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09/15/88 In Re Marriage of Ritaray Adams

September 15, 1988

IN RE MARRIAGE OF RITARAY ADAMS, PETITIONER-APPELLEE, AND


Before reaching the merits of the motion for summary judgment, we must determine whether, as Ritaray contends, the order denying the motion for summary judgment is reviewable on appeal. The denial of a motion for summary judgment is not immediately appealable since it is not a final or appealable order. (Cedric Spring & Associates, Inc. v. N.E.I. Corp. (1980), 81 Ill. App. 3d 1031, 1032.) It is also well established that, after an evidentiary hearing, a previous order denying a motion for summary judgment, even if improperly denied, is neither appealable nor reviewable upon appeal, since the ruling on the motion is merged into the trial result. Banwart v. Okesson (1980), 83 Ill. App. 3d 222.

APPELLATE COURT OF ILLINOIS, SECOND DISTRICT

JOHN N. ADAMS, Respondent-Appellant

528 N.E.2d 1075, 174 Ill. App. 3d 595, 124 Ill. Dec. 184 1988.IL.1384

Appeal from the Circuit Court of Kane County; the Hon. Terrence Brady, Judge, presiding.

APPELLATE Judges:

JUSTICE WOODWARD delivered the opinion of the court. INGLIS, J., concurs. JUSTINE DUNN, Concurring in part and Dissenting in part.

DECISION OF THE COURT DELIVERED BY THE HONORABLE JUDGE WOODWARD

This is a case of first impression in Illinois.

Respondent, John Adams, appeals from that portion of the judgment dissolving his marriage to the petitioner, Ritaray Adams, requiring him to pay child support for a child conceived by Ritaray during the marriage by artificial insemination. This court must decide if the lack of the written consent of the husband of the woman who was artificially inseminated in order to conceive a child bars an action for support of such child so conceived since the written consent of such husband is required by statute.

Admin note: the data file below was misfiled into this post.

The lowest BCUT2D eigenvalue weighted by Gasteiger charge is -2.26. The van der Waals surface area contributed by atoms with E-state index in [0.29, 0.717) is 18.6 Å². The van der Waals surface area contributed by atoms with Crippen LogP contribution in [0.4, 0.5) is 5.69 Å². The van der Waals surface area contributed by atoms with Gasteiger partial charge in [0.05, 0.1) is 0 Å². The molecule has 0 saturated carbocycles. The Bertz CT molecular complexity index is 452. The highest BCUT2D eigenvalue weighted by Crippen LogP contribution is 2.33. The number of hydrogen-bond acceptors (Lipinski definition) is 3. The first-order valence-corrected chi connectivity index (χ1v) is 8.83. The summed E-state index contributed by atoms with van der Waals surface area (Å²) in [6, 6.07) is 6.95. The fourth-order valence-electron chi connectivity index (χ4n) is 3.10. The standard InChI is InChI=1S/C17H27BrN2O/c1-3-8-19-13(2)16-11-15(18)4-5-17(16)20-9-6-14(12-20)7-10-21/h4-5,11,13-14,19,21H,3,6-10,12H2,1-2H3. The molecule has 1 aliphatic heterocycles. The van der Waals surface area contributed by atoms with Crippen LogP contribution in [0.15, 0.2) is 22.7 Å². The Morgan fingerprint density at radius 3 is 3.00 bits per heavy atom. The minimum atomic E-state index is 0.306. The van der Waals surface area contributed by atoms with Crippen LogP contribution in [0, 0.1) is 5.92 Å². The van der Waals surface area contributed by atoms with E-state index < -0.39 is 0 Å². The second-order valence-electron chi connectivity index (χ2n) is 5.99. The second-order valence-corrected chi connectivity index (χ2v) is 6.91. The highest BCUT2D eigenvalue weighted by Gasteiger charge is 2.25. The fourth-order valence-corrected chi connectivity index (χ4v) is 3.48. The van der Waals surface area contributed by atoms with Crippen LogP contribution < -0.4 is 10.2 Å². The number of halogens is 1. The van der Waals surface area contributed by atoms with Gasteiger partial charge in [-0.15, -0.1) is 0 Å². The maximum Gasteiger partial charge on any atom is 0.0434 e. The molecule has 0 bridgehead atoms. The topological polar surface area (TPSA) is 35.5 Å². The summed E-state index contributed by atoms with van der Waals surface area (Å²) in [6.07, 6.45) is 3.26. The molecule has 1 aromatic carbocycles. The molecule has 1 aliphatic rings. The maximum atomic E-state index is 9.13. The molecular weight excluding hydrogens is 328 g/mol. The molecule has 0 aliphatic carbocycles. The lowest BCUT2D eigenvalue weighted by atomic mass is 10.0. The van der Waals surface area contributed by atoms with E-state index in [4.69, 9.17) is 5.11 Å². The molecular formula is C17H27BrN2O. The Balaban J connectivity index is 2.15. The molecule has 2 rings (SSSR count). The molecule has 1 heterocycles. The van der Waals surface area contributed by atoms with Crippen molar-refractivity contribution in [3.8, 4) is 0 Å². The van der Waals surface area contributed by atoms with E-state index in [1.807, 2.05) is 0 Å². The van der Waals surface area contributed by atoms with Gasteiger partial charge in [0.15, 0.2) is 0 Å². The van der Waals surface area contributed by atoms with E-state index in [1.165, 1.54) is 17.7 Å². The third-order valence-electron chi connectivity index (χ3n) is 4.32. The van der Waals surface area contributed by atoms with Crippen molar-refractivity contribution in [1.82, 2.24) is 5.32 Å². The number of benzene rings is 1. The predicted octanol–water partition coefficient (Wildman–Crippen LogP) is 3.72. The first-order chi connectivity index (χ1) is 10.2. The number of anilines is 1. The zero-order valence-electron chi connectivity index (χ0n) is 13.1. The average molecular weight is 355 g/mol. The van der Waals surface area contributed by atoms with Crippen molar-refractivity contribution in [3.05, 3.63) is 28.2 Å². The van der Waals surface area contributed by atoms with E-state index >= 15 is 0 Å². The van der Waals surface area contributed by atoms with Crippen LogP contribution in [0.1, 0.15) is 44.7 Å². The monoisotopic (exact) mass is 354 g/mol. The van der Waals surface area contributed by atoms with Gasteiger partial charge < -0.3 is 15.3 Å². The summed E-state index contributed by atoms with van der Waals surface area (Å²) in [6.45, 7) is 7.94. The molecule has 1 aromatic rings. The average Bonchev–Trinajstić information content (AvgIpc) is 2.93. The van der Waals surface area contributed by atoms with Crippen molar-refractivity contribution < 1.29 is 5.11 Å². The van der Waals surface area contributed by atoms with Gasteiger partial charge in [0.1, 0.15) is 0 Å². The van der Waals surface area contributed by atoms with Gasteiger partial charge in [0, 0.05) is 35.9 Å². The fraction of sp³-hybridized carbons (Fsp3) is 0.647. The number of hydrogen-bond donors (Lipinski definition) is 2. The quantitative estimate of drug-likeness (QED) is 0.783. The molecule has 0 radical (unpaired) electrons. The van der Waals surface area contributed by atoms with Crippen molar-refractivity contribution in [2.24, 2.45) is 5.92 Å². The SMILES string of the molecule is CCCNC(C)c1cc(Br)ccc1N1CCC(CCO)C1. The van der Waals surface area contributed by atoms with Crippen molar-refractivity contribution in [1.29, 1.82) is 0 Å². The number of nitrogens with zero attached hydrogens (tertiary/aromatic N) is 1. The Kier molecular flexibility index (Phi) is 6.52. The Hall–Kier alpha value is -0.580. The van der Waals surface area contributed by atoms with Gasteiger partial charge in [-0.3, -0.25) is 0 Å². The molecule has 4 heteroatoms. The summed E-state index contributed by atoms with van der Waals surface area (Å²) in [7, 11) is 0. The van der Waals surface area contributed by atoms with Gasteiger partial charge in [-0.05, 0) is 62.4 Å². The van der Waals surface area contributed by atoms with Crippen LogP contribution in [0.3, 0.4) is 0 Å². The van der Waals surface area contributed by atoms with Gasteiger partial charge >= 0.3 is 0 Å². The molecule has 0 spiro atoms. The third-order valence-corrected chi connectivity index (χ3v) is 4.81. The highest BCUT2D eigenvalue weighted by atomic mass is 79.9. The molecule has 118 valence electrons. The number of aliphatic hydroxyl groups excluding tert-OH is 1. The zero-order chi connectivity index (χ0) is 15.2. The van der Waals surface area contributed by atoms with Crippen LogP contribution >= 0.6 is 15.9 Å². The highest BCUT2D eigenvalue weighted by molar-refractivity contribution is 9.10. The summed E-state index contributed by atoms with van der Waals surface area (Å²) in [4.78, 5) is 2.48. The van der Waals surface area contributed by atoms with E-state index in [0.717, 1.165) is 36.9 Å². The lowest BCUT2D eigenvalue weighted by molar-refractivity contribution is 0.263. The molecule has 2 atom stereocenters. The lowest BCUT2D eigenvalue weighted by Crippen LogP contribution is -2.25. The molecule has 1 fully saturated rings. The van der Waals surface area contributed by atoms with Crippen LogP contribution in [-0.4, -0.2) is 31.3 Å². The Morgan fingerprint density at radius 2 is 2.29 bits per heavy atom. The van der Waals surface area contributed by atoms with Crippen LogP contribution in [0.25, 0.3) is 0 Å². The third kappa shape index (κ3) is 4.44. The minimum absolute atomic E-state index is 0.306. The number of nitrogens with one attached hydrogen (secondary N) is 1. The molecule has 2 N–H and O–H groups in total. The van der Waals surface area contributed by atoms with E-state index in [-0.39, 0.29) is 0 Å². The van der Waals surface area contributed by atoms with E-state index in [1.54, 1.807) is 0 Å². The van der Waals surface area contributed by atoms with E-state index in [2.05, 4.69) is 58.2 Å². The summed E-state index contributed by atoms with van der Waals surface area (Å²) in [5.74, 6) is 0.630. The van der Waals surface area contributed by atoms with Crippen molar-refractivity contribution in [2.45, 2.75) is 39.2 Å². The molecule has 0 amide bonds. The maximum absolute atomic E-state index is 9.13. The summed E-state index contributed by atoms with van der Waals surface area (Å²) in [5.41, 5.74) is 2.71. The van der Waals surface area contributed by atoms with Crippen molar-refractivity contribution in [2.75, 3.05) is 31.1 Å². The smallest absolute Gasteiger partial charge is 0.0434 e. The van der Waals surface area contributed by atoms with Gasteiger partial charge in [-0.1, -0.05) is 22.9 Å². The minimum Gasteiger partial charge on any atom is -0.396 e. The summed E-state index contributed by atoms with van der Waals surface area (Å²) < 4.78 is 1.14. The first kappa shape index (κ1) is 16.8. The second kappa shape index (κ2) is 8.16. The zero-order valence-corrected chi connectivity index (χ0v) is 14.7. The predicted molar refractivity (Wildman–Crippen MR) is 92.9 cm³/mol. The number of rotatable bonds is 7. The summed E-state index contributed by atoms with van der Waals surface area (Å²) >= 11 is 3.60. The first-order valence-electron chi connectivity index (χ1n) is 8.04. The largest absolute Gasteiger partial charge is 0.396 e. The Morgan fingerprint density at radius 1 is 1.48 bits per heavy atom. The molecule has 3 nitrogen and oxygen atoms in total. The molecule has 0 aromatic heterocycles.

The facts are as follows.

The parties were married on June 3, 1983. It was a second marriage for both of them. John had three children by his first marriage; Ritaray had no children with her first husband. At the time of the marriage, John, who was 32 years of age, was in the United States Navy (Navy) and had achieved the rank of chief warrant officer, fourth grade, and worked as a physician's assistant in the obstetrics and gynecology department at Great Lakes Naval Base. He had a bachelor of science degree from the University of Nebraska in premed and had received additional training in an intensive two-year program at the Naval School of Health Care Sciences. Ritaray was 19 years old at the time of the marriage and did not have a high school diploma. During the marriage, she worked as a waitress, counter clerk, and dining room manager of a restaurant.

During his first marriage, John had undergone a vasectomy, a fact which Ritaray was aware of prior to their marriage. Both before and after his marriage to Ritaray, John attempted to have the vasectomy surgically reversed, but both attempts were unsuccessful. John and Ritaray had had Discussions concerning having a family at various other times before and after their marriage, and John had promised Ritaray to look into alternative methods of having children. Thus, when the second attempt at surgical reversal of the vasectomy proved unsuccessful, they began considering other options available to them.